# How to Use ROUND Function in Google Sheets?

When working with Google Spreadsheets, our tables can have decimals. Working with them is pretty easy in Google Spreadsheets. However, we often want to get rid of them for ease of reading and to avoid image crowding when displaying in graphics. We use the Round function to perform this function.

How we want to do the rounding, the use of the function will change accordingly. Let's examine it in order.

## How does the rounding function work?

In this table, we will examine how the profit values are rounded. The rounding function works by specifying a range of cells and digits.

**Green column**=ROUND (range of cells) place value is 0 here.**Pink columns**=ROUND (cell range, (1,2,3)) increase the place value according to the darkness of the pink color.**Yellow columns**=ROUND (cell range, (-1,-2,-3) ) increase the digit value according to the hue of the yellow color.

Now let's examine the columns one by one:

**Green column**→ =ROUND (range of cells)

It evaluates the numbers after the comma. If it's more than 5, it goes up, if it's less than 5, it stays the same. This is basic rounding logic.

- =ROUND(419.136)→ 419

Left it as it is because there is '1' after the comma.

- =ROUND(219.582)→ 220

Rounded up because there is '5' after the comma.

- =ROUND(68.714)→69

Rounded up because there is '7' after the comma.

## How to round to decimal?

=ROUND(cell range, place value) Let's examine the columns we see above as pink and yellow one by one. We can leave the round function blank, as well as give it a place value and round it accordingly. Let's start with the pink column**.**

**Pink column**→=ROUND(cell range, 1 or 2 or 3)

**=ROUND(cell range, 1 )**

This function rounds the first digit after the comma. How does it work?

- Look at the number next to the first number after the comma.
- Round up if greater than 5, round down if less than 5.
- Print the value of the first number after the comma.

=ROUND( 25.164,1)→25.2

There is '1' after the comma. After '1' came '6' (greater than 5). Then round '1' up, make '2'.

2.** =ROUND(cell range, 2)**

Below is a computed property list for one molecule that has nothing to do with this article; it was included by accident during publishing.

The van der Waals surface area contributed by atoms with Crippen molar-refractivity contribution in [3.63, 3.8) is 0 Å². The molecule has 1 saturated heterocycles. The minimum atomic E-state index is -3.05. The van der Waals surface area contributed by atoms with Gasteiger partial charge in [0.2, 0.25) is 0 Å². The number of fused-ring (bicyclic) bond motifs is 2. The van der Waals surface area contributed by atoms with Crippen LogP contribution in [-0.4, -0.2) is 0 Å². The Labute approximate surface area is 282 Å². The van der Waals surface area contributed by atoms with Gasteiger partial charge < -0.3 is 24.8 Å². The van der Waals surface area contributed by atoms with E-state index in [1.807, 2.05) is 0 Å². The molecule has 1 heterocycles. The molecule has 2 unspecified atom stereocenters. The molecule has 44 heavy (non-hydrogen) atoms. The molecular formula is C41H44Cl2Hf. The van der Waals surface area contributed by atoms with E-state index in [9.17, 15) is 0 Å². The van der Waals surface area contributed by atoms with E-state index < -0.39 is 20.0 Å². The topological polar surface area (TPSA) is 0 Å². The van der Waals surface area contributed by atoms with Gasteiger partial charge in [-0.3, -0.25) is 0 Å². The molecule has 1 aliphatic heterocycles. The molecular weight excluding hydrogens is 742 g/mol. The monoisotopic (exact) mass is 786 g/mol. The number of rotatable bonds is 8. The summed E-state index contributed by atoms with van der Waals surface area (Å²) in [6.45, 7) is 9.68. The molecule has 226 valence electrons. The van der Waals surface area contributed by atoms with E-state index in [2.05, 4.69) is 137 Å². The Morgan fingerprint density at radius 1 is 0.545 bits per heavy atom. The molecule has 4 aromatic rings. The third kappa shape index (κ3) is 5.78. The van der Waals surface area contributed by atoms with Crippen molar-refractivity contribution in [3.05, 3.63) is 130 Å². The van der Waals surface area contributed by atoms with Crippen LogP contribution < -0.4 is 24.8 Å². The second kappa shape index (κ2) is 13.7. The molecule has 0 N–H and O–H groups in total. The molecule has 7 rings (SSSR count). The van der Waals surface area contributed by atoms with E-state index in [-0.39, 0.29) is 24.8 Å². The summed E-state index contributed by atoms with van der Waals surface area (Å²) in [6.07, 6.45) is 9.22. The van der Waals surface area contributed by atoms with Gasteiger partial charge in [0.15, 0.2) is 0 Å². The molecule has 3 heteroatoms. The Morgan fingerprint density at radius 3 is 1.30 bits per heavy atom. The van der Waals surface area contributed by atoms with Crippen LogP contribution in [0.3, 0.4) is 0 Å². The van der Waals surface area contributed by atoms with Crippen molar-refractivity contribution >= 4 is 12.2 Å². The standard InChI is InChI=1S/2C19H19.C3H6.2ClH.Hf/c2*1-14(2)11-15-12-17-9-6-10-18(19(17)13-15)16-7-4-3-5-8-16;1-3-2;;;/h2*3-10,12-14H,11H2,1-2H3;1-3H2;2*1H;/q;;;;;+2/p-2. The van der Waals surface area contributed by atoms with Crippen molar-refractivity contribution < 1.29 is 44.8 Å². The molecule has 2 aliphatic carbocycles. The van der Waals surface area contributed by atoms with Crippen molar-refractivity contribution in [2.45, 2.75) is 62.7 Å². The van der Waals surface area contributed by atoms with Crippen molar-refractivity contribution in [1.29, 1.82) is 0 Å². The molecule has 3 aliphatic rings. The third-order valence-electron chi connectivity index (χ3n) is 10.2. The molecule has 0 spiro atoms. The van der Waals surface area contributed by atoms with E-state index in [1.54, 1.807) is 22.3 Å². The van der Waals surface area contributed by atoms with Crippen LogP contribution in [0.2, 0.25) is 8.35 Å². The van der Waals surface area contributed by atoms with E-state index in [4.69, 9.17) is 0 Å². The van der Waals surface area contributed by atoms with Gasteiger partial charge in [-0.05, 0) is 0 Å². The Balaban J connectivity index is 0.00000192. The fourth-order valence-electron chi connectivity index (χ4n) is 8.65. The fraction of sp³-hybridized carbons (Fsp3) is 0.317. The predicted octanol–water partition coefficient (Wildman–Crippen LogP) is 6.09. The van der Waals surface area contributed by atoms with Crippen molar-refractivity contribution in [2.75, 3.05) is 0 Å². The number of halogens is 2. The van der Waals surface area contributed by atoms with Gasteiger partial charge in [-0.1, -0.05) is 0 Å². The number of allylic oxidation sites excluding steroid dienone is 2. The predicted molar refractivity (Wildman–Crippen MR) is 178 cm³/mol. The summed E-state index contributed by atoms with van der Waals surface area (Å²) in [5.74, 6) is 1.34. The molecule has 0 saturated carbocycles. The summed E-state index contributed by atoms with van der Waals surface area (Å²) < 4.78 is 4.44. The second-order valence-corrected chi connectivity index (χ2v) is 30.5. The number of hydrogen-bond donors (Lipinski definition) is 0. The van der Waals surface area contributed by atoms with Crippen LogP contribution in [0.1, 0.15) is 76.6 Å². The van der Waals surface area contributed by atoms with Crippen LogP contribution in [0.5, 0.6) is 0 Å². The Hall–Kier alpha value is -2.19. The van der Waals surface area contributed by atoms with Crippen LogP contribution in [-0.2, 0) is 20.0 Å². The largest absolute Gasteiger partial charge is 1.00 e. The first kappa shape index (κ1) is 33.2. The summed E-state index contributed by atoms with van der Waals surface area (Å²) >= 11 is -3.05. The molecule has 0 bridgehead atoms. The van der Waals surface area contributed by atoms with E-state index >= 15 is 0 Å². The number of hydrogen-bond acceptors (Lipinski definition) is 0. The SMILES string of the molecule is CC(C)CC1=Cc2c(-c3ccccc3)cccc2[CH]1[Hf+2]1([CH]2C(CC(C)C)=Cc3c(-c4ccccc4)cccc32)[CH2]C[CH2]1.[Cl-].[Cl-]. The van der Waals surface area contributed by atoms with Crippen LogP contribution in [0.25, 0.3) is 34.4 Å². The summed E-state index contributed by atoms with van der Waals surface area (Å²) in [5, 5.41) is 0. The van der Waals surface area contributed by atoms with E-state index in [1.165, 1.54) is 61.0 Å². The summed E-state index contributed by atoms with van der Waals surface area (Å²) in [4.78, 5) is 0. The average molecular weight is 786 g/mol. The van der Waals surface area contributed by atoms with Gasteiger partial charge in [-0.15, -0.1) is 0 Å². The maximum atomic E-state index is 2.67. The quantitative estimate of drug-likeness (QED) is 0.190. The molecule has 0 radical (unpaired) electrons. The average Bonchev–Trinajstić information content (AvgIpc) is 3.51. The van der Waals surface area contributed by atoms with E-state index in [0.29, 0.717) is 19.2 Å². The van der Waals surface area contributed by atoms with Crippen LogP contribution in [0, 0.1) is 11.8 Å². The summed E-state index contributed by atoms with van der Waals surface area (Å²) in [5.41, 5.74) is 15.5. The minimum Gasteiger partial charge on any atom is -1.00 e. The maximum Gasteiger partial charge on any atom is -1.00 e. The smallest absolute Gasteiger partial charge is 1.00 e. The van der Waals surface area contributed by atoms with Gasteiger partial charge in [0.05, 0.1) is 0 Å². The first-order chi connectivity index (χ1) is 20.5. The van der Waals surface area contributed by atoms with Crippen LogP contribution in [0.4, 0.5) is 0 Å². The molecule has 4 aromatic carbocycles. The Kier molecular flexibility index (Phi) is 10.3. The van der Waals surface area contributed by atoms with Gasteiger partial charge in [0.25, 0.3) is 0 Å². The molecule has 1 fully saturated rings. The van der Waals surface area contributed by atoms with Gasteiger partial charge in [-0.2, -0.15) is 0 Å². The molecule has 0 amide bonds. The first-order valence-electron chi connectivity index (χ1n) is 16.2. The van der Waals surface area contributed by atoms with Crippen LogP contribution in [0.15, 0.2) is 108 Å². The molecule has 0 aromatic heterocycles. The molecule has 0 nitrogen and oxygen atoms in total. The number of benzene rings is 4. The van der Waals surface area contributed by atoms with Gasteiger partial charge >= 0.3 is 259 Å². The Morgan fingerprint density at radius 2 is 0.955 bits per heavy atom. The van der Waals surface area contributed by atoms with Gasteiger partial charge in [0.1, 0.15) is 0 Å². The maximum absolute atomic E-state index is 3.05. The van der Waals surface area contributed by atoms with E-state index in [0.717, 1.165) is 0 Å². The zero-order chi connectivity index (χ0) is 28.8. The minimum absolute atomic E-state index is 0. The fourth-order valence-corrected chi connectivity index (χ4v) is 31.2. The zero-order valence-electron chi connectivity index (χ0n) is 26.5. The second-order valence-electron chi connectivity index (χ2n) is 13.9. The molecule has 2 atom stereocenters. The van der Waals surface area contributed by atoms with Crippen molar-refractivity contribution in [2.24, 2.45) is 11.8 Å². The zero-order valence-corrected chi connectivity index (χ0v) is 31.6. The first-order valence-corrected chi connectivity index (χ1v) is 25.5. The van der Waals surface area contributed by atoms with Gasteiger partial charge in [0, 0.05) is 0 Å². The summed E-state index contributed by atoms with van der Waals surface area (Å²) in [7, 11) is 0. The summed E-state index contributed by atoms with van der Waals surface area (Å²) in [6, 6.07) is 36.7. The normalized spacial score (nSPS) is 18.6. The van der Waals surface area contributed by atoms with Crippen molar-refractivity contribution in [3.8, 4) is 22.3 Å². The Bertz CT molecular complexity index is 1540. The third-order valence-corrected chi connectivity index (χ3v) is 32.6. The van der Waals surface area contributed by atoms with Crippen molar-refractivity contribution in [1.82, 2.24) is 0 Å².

How does it work?

Take the first two digits after the comma. Then round up '10' if the next number is greater than 5, otherwise, leave the same.

=ROUND(19.136,2)🡪19.14

Look at 13. Then there is 6(greater than 5) Round 🡪14

=ROUND(68.714,2)🡪68.714

Look at 71. There is a 4 after it. Stays the same🡪68.714

3**. =ROUND(cell range, 3)**

How does it work?

We leave the place value after the comma as it is since there is no number to evaluate after 3.

**Yellow column**→=ROUND(cell range, -1 or -2 or -3)

**=ROUND(cell range, -1)**

This function rounds the first digit after the comma. How does it work?

Removes the numbers after the comma and rounds to the nearest decimal value.

=ROUND( 419.136,-1)🡪420

Since the nearest decimal to 19 is 20, it rounds to 20. Result: 420

=ROUND( 141.694,-1)🡪141.

Since the nearest decimal to 41 is 40, it rounds to 40. Result: 140

2**. =ROUND(cell range, -2)**

This function rounds the first digit after the comma. How does it work?

Removes decimals and rounds to the nearest hundred.

- =ROUND( 419.136,-2)🡪400

Since the nearest hundred to 419 is 400, it rounds to 400. Result: 400

- =ROUND( 141.694,-2)🡪100

Since the nearest hundred to 141 is 100, it is rounded to 100. Finish: 100

3. **=ROUND(cell range, -3)**

This function rounds the first digit after the comma. How does it work? Removes decimals and rounds to the nearest thousand.

It gets 907.152🡪1000

Since the nearest hundred to 907 is 1000, it rounds to 1000. returned all others as '0'.